Thursday 27th January was a bitterly cold grey day: the temperature was just off freezing and there was intermittent sleet. We had packed up PRX 720B which looked rather fetching with its period roof rack holding two spare wheels shod with studded snow tyres. The weather suggested we were going to need them –how true that would be.
Nevertheless spirits were high as we left Ashford. With our Mini Cooper Register rally jackets (in this regard Bill extends a big "Thank You" to Tony Salter and the MCR) we felt most decidedly cool and ready for anything. The car was filled with Optimax petrol and we headed off for the “Le Shuttle” terminal. The vehicle was in great all round condition having just completed its photoshoot for MiniWorld two days previously and everything was in fantastic working order thanks to Lee McNair’s meticulous preparation. Just look at those pictures. Thankfully my luggage, lost previously on my outgoing flight, had eventually turned up having spent a brief vacation in Chicago. Bill had rebuilt the engine and had fitted a BRR2 Piper cam which was hotter than the one previously used. He had also blagged a set of Dunlop D93J wet tarmac rally tyres which were a tremendous improvement on the Yokohama A008s I used in 2002. In addition we were carrying a set of 5 studded Colway M&S tyres for snow and ice although I can’t say I was confident in driving in such conditions. But Bill was gung ho and described the little Red Devil as “right horny”.
I had plotted the route in detail and made a road book. This level of preparation probably exceeded all the rallies on which I had previously competed. I had also calibrated the Halda tripmeter against motorway markers and a GPS device and concluded it was 4% slow. No problem as a simple correction factor would be applied to all regularity speeds. We were cautiously optimistic and ready for battle.
A quick run down the M20 saw us at the Eurotunnel and we duly drove onto the upper deck of the train. A female “Le Shuttle” official announced to us that our car was “..a bit stinky..”. I simmered a bit and put her remark down to her lack of understanding of classic cars. However I did note there was a smell of petrol although was not particularly bothered as there was always a bit of spillage from a full-to-the-brim tank. Then I noticed Bill mopping at a slight drip from under the rear left wheel arch. I hoped this would stop but to no avail. Another Eurotunnel staff member appeared and said that we had activated the sensor alarms and he was going to reset them. I was willing the train to leave and get on with the journey but suspected this might not happen. Too true! We were then asked to move to another carriage while the problem was investigated. At this point a rather alarming tape loop was activated saying that “An incident had been detected (strange choice of wording) but there was no cause for panic”. I feel it would benefit Eurotunnel to consult a psychologist on the wording of such messages as there is no doubt that this particular one induced significant angst in some of the travelers. The anxiety index increased when we were asked to move to another carriage even further down the train and the arrival of some fireman who proceeded to discharge halon fire extinguishers didn’t help much either. Eventually someone made the decision that the train couldn’t proceed and would have to be evacuated and cleaned. We got back into the car and drove off the train with our tails between our legs. A large and humourless Eurotunnel official enquired as to whether we were the car with the fuel leak and if we had a hysterical woman with us. “Is this a wind-up?”, I thought. The car is a Mini with a full roll cage and every available cubic centimeter of spare space filled with parts, tyres and personal effects. I was tempted to retort that we had a blow up hysterical doll in our luggage but thought better of it as I had no wish to spend the night detained at the pleasure of Folkestone’s finest. As it transpired there had been an incident with a distraught woman on the same train as us; I didn’t like to ask why she had become hysterical.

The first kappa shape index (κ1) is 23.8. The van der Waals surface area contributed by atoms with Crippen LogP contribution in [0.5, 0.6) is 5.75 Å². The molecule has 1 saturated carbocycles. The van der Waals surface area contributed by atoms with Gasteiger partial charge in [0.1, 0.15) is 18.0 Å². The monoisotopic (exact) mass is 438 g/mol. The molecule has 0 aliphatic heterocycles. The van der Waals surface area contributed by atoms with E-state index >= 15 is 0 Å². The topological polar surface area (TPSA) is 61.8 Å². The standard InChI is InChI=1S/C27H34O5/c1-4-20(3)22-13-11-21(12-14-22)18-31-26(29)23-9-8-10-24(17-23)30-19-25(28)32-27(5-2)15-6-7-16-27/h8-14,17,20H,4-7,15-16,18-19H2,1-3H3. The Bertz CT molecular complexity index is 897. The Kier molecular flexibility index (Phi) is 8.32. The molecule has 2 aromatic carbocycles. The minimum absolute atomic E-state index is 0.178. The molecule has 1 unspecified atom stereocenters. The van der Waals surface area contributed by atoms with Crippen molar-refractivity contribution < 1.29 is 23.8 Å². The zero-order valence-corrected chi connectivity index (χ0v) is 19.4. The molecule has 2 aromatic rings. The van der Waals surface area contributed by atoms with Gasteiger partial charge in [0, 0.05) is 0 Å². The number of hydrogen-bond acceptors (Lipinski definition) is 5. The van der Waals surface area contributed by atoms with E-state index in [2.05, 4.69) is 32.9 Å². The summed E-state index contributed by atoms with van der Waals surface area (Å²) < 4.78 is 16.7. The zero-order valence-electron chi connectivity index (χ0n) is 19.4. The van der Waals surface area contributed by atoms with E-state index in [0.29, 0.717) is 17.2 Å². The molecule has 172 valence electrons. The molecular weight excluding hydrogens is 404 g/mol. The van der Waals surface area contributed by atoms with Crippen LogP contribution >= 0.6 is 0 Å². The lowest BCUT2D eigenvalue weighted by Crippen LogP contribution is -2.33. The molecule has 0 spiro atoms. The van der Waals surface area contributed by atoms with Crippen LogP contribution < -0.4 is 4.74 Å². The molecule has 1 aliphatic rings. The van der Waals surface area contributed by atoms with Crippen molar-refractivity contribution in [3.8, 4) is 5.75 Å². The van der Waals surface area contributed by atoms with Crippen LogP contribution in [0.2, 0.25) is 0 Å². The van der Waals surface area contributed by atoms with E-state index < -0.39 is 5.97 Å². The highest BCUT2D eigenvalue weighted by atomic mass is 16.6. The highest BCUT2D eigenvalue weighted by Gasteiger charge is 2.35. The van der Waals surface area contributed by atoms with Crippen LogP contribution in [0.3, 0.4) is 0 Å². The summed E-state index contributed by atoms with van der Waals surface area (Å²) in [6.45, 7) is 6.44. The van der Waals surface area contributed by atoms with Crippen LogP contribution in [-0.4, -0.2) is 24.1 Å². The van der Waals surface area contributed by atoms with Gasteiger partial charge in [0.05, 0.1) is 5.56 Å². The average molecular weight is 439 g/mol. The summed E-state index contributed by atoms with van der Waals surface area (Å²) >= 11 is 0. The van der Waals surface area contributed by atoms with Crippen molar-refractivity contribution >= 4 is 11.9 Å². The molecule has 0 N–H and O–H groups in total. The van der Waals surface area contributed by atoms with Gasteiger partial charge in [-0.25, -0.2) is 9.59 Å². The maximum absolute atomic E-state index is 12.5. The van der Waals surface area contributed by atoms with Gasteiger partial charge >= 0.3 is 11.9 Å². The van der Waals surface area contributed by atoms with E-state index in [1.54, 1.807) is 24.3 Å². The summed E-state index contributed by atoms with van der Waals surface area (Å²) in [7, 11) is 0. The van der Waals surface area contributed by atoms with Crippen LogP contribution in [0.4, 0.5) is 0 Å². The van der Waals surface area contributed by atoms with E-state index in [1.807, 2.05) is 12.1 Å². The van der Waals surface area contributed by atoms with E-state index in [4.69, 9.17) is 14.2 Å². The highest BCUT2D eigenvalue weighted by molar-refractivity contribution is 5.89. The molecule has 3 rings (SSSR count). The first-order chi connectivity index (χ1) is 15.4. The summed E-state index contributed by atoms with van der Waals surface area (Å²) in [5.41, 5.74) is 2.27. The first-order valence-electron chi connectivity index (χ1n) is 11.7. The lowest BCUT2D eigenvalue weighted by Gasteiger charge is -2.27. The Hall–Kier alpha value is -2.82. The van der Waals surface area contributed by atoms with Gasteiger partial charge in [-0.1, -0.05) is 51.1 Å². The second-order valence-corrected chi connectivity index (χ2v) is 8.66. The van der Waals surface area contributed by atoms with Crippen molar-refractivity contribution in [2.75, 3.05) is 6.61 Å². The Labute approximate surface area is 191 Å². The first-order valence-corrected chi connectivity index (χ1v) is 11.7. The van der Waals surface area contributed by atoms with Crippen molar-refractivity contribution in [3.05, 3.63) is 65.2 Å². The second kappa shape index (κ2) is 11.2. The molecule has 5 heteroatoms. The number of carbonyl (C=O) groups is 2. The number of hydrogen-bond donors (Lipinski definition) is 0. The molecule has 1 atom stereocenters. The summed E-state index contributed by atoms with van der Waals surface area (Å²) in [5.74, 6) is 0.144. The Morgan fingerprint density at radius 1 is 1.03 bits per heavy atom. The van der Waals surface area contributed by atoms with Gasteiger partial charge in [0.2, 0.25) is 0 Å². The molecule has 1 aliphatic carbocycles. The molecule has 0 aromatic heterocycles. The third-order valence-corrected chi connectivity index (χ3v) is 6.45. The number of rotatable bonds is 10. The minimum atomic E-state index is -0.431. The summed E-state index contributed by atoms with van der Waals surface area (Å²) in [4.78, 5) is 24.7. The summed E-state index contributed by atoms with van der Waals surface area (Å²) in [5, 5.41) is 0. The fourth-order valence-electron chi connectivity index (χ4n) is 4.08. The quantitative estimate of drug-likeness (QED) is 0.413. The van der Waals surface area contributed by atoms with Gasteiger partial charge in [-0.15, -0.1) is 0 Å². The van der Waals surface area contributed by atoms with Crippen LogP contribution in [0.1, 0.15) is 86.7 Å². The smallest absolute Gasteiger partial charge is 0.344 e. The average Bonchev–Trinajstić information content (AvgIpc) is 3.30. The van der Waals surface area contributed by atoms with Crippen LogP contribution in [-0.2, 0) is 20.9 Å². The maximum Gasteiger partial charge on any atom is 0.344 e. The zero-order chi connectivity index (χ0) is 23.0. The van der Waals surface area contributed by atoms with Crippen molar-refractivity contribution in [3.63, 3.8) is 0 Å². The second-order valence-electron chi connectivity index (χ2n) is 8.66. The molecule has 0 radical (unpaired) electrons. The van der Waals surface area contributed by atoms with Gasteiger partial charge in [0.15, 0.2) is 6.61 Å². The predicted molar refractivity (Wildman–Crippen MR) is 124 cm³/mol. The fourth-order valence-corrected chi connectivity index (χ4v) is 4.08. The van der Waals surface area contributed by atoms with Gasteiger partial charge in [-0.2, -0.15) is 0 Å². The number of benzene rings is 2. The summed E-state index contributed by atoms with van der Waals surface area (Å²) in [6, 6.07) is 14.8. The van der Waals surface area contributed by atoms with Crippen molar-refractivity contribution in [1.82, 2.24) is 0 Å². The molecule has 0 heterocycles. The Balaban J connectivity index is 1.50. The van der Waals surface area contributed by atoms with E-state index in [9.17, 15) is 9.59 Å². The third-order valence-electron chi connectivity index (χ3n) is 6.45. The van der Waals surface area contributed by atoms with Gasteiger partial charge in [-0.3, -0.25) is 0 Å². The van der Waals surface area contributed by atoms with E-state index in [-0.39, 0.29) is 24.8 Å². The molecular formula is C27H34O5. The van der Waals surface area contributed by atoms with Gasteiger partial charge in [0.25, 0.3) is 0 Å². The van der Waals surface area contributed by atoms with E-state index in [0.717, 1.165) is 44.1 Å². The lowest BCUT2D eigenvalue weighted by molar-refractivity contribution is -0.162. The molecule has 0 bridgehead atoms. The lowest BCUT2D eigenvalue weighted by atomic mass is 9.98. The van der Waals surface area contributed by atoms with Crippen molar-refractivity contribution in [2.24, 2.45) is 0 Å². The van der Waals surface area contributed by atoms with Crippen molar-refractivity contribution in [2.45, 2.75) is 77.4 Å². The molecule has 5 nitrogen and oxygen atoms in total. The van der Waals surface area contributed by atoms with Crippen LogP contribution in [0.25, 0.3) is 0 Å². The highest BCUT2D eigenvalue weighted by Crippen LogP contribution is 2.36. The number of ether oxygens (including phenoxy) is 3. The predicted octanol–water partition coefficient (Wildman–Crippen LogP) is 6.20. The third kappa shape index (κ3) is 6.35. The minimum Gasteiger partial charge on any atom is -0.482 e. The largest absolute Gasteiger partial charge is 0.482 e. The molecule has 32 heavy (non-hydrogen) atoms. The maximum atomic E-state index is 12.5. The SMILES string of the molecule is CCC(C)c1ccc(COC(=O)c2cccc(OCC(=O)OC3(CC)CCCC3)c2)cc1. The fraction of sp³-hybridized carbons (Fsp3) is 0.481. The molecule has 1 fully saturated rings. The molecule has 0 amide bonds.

Ultimately we were shunted into a windswept carpark where we determined that the leak emanated from a pinhole in a (brand new) sending unit. Some frantic phone calls were made back to base and after we were eventually given permission to leave the Eurotunnel hinterland we rushed back to Ashford where Lee changed the tank in 20 minutes. Ironically he “borrowed” the tank from Jim Wirtz’s ex-works Mk II rally car which is undergoing restoration at BRR. We then traipsed back to Le Shuttle and reboarded without incident and arrived in Calais half an hour later. We covered the 280 Km to Reims in three hours, met with Jim and Juliette Wirtz who had agreed to work as our service crew and then whizzed over to the Novotel to attend a splendid party arranged by the Automobile Club de Reims.
All’s well that ends well, I suppose although Bill is still wondering if he’ll get an invoice for £20,000 from Eurotunnel!
To be continued…